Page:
As our conversation extended into the late evening hours, the feeling of an impasse grew stronger. "There seems to be zero chance of reaching any agreement between Israel and the Palestinians right now," the man summed up his impression from many years of full and partial diplomatic service.
"Whose fault is it?" we asked. "It's your fault, it's their fault, and it's our – the Americans' – fault," he said.
He started off with America: The current administration in the White House has adopted the approach that the Israeli construction in the settlements is the mother of all sins. Factually, that's incorrect.
Nearly the entire construction, apart from symbolic exceptions, takes place within blocs that will remain under Israel's sovereignty as part of a land swap.
But the advisors and experts roaming the White House and State Department corridors these days are fixated on the conception of the settlements as the only obstacle to an agreement. They deny reality and avoid dealing in any way with other disputed issues, such as Jerusalem, refugees, normalization and stalemated initiatives.
"Why get in trouble," he asked ironically, "bring up latent issues and anger friendly Arab regimes?"
The political left in Israel is waiting in vain for American pressure, he clarified. US President Barack Obama has washed his hands off the conflict, apart from occasionally reprimanding Prime Minister Benjamin Netanyahu. He has decided to hand the hot potato of the conflict to the next president. In addition, in the past six months the Islamic State has been added to the list of urgent targets as far as Washington is concerned.
And the Palestinians, we asked, what about them? "Mahmoud Abbas is good for nothing," responded our converser, who is also a frequent and distinguished guest of the Palestinian Authority. "He is not interested in any shift which may force him to make decisions, and is hanging on to any reason, real or fictitious, to avoid negotiating with you. He often contradicts himself in speeches and appearances."
Abbas, our interlocutor summed up the Palestinian chapter, is the big loser of Operation Protective Edge, and as long as he holds on to the title of Palestine's president, there will be no progress. And after him? After him the deluge.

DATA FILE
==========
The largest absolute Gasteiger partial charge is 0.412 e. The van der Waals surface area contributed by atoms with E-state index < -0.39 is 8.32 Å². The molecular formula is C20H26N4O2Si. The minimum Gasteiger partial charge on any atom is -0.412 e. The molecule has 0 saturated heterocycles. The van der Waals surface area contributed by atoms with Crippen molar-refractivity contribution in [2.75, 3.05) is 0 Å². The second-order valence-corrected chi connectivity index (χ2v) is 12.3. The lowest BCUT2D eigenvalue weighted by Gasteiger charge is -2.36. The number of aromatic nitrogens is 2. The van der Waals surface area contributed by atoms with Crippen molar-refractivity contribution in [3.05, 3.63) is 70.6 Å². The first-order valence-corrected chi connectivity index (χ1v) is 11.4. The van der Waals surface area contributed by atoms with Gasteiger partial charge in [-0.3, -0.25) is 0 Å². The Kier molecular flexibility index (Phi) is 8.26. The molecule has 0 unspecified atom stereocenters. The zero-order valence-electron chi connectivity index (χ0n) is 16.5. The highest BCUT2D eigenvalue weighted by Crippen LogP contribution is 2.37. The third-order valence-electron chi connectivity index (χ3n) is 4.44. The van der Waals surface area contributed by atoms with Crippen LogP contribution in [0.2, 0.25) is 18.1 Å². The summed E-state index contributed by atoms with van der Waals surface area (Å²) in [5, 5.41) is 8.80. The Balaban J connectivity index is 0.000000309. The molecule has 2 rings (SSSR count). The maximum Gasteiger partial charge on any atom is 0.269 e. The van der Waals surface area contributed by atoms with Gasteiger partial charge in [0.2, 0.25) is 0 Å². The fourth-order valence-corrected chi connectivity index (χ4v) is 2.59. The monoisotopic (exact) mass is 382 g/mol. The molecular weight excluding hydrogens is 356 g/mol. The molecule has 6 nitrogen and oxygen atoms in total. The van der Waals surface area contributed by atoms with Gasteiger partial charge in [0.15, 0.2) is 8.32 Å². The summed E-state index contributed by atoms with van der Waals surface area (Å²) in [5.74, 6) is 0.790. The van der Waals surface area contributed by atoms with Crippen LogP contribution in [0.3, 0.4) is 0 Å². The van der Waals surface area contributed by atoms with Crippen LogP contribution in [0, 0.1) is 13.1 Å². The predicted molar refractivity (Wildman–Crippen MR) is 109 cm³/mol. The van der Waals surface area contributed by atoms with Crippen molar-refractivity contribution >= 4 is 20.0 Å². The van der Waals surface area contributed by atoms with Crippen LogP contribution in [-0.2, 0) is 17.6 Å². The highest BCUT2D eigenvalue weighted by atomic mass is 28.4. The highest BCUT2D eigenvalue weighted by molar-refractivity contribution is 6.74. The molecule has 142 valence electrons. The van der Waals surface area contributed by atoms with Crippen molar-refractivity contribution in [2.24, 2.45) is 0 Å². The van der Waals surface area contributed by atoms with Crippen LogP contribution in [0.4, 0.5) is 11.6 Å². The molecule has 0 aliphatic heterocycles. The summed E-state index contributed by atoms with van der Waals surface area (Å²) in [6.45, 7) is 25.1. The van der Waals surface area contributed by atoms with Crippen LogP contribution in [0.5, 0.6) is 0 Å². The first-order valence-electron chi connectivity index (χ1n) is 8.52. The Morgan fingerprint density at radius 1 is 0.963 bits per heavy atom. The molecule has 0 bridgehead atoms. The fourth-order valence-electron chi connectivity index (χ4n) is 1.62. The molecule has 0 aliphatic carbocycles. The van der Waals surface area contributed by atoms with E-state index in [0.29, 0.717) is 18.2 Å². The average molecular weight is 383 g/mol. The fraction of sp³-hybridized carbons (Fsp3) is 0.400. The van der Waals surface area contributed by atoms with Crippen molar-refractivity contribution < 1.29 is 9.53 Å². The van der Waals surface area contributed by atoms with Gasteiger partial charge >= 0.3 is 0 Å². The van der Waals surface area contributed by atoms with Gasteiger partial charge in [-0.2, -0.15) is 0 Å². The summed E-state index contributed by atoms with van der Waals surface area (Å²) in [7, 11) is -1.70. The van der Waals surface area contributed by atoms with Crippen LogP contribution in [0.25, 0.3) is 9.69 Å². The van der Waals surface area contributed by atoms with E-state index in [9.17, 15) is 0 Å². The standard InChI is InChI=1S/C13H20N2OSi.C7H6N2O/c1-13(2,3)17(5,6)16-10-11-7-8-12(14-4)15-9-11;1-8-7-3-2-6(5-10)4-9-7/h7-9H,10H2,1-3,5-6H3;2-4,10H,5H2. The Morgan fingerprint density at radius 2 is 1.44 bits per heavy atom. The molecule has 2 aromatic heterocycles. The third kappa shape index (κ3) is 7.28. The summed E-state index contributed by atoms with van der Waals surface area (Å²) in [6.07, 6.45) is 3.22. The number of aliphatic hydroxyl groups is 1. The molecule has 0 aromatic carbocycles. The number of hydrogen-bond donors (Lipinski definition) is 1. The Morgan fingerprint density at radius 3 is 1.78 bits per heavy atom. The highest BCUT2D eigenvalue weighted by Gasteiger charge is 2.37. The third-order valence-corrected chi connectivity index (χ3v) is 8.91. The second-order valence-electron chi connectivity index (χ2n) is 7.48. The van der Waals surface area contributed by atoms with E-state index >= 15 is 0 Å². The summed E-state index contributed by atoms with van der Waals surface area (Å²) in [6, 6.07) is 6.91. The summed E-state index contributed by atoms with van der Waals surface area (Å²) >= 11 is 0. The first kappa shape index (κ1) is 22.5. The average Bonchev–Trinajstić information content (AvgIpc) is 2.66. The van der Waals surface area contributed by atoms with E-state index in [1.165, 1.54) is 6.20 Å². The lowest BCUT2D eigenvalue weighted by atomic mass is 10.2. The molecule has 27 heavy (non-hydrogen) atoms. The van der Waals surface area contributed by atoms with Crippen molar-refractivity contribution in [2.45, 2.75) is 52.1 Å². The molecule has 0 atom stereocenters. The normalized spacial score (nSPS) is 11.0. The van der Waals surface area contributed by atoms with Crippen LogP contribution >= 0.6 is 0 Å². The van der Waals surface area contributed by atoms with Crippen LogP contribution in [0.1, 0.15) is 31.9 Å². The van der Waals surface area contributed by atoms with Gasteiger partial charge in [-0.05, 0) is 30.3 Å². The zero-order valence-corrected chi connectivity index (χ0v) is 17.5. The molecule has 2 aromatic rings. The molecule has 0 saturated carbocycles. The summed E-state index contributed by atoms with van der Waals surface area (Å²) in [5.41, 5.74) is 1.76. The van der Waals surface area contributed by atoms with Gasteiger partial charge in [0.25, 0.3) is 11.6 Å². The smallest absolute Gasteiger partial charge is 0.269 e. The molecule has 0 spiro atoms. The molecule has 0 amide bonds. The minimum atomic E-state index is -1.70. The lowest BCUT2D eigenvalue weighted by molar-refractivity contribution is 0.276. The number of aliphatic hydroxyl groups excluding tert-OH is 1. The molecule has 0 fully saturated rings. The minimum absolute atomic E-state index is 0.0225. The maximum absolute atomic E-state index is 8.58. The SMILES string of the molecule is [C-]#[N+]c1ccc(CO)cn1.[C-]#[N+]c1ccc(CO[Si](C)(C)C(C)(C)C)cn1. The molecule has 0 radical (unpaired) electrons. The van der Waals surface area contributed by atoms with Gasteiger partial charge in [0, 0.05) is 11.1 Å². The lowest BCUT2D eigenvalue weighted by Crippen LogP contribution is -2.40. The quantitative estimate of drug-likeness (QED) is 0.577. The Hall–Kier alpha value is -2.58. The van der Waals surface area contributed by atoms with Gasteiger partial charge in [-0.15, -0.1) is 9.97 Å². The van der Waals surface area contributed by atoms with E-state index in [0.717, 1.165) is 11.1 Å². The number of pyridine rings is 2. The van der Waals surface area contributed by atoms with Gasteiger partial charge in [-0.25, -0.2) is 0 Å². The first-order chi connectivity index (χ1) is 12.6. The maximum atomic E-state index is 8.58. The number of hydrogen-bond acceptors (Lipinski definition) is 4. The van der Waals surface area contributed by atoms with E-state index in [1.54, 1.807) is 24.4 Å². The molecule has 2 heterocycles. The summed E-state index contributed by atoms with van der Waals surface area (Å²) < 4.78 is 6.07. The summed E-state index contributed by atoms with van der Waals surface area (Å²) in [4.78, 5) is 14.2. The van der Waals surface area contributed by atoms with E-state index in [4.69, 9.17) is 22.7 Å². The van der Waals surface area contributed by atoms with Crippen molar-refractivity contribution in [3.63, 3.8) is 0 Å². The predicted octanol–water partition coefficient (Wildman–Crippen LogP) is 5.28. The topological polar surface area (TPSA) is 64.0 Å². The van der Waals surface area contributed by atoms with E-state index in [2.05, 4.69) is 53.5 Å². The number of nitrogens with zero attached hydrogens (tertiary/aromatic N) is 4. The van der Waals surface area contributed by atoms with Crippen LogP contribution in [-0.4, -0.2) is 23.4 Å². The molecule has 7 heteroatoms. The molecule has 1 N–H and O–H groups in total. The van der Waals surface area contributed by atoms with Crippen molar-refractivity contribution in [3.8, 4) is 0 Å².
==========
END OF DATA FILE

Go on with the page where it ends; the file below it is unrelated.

Finally, we reached Netanyahu. "Your prime minister," the man from America said, "is troubled by two issues: Iran and the coalition or the coalition and Iran. The makeup doesn’t change. Only the order changes, in accordance with the local and international state of mind."
Recently, he went on, the coalition has been his top priority. But if the nuclear talks with Iran end up in nothing – which is definitely a possibility in our interlocutor's opinion – the nuclear issue will become the top priority again.
"However," he noted, "your military threats about Iran have lost a lot of their credibility. They are less and less taken into account by the world powers."
As an example of the priority given to coalition considerations, the American mentioned – again – the construction in the territories. In practice, he noted, Bibi only builds where he is allowed to, but he won't admit it. He won't jeopardize his coalition with a public admission about an actual construction freeze outside of the settlement blocs, and is therefore intentionally creating an impression of an overall construction boom.
In his list of priorities, his government's fate overrides the fate of Israel's relations with Washington and Ramallah. Like Abbas, Netanyahu likes the stalemate and is convinced that initiatives to change it will increase the risks – including, the man said bitterly, the risks to their personal status.
"So what do you think will happen here?" we asked as we bid farewell.
"But I don't want to ruin your mood," he immediately apologized.